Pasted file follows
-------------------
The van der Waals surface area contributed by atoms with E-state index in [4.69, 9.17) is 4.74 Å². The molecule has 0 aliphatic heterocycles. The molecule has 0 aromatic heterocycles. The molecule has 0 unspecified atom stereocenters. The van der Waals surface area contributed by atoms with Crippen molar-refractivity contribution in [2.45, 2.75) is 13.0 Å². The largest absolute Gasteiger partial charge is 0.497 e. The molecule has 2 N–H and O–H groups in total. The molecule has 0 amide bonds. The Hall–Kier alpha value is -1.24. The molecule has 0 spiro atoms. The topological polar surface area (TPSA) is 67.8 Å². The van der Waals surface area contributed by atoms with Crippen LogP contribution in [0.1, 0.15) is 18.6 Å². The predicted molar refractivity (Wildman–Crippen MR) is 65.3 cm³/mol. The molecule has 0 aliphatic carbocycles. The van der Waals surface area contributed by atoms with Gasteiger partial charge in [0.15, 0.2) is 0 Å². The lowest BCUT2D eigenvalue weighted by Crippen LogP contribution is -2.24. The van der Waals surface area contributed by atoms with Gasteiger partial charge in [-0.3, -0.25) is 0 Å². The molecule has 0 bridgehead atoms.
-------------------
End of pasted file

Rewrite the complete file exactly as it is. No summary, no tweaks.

The van der Waals surface area contributed by atoms with E-state index in [4.69, 9.17) is 4.74 Å². The molecule has 0 aliphatic heterocycles. The molecule has 0 aromatic heterocycles. The molecule has 0 unspecified atom stereocenters. The van der Waals surface area contributed by atoms with Crippen molar-refractivity contribution in [2.45, 2.75) is 13.0 Å². The largest absolute Gasteiger partial charge is 0.497 e. The molecule has 2 N–H and O–H groups in total. The molecule has 0 amide bonds. The Hall–Kier alpha value is -1.24. The molecule has 0 spiro atoms. The topological polar surface area (TPSA) is 67.8 Å². The van der Waals surface area contributed by atoms with Crippen LogP contribution in [0.1, 0.15) is 18.6 Å². The predicted molar refractivity (Wildman–Crippen MR) is 65.3 cm³/mol. The molecule has 0 aliphatic carbocycles. The van der Waals surface area contributed by atoms with Gasteiger partial charge in [0.15, 0.2) is 0 Å². The lowest BCUT2D eigenvalue weighted by Crippen LogP contribution is -2.24. The van der Waals surface area contributed by atoms with Gasteiger partial charge in [-0.3, -0.25) is 0 Å². The molecule has 0 bridgehead atoms.